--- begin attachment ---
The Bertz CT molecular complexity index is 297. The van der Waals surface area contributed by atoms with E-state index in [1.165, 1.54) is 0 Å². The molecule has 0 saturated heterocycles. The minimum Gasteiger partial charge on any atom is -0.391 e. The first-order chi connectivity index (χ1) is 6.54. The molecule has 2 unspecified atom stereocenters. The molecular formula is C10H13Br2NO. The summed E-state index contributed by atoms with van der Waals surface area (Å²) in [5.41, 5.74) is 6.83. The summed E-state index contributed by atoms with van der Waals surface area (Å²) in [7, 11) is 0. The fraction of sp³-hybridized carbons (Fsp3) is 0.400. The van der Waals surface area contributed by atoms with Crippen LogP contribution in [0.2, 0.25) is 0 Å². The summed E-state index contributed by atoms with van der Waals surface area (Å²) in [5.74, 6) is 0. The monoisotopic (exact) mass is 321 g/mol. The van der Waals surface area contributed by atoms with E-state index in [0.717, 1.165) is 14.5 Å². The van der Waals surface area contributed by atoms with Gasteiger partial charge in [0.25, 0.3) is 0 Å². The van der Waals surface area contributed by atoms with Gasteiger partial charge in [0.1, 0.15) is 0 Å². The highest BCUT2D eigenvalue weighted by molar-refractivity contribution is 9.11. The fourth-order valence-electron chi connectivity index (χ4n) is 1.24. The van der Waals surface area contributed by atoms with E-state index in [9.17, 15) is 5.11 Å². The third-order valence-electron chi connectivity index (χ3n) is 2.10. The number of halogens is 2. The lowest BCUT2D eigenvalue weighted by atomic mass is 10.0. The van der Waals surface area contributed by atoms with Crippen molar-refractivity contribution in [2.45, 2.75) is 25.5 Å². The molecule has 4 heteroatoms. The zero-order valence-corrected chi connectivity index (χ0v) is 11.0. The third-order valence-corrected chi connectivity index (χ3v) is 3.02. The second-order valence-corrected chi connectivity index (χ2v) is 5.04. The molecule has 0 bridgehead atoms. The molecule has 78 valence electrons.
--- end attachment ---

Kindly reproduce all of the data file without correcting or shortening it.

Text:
The Bertz CT molecular complexity index is 297. The van der Waals surface area contributed by atoms with E-state index in [1.165, 1.54) is 0 Å². The molecule has 0 saturated heterocycles. The minimum Gasteiger partial charge on any atom is -0.391 e. The first-order chi connectivity index (χ1) is 6.54. The molecule has 2 unspecified atom stereocenters. The molecular formula is C10H13Br2NO. The summed E-state index contributed by atoms with van der Waals surface area (Å²) in [5.41, 5.74) is 6.83. The summed E-state index contributed by atoms with van der Waals surface area (Å²) in [7, 11) is 0. The fraction of sp³-hybridized carbons (Fsp3) is 0.400. The van der Waals surface area contributed by atoms with Crippen LogP contribution in [0.2, 0.25) is 0 Å². The summed E-state index contributed by atoms with van der Waals surface area (Å²) in [5.74, 6) is 0. The monoisotopic (exact) mass is 321 g/mol. The van der Waals surface area contributed by atoms with E-state index in [0.717, 1.165) is 14.5 Å². The van der Waals surface area contributed by atoms with Gasteiger partial charge in [0.25, 0.3) is 0 Å². The van der Waals surface area contributed by atoms with Gasteiger partial charge in [0.1, 0.15) is 0 Å². The highest BCUT2D eigenvalue weighted by molar-refractivity contribution is 9.11. The fourth-order valence-electron chi connectivity index (χ4n) is 1.24. The van der Waals surface area contributed by atoms with E-state index in [9.17, 15) is 5.11 Å². The third-order valence-electron chi connectivity index (χ3n) is 2.10. The number of halogens is 2. The lowest BCUT2D eigenvalue weighted by atomic mass is 10.0. The van der Waals surface area contributed by atoms with Crippen molar-refractivity contribution in [2.45, 2.75) is 25.5 Å². The molecule has 4 heteroatoms. The zero-order valence-corrected chi connectivity index (χ0v) is 11.0. The third-order valence-corrected chi connectivity index (χ3v) is 3.02. The second-order valence-corrected chi connectivity index (χ2v) is 5.04. The molecule has 0 bridgehead atoms. The molecule has 78 valence electrons.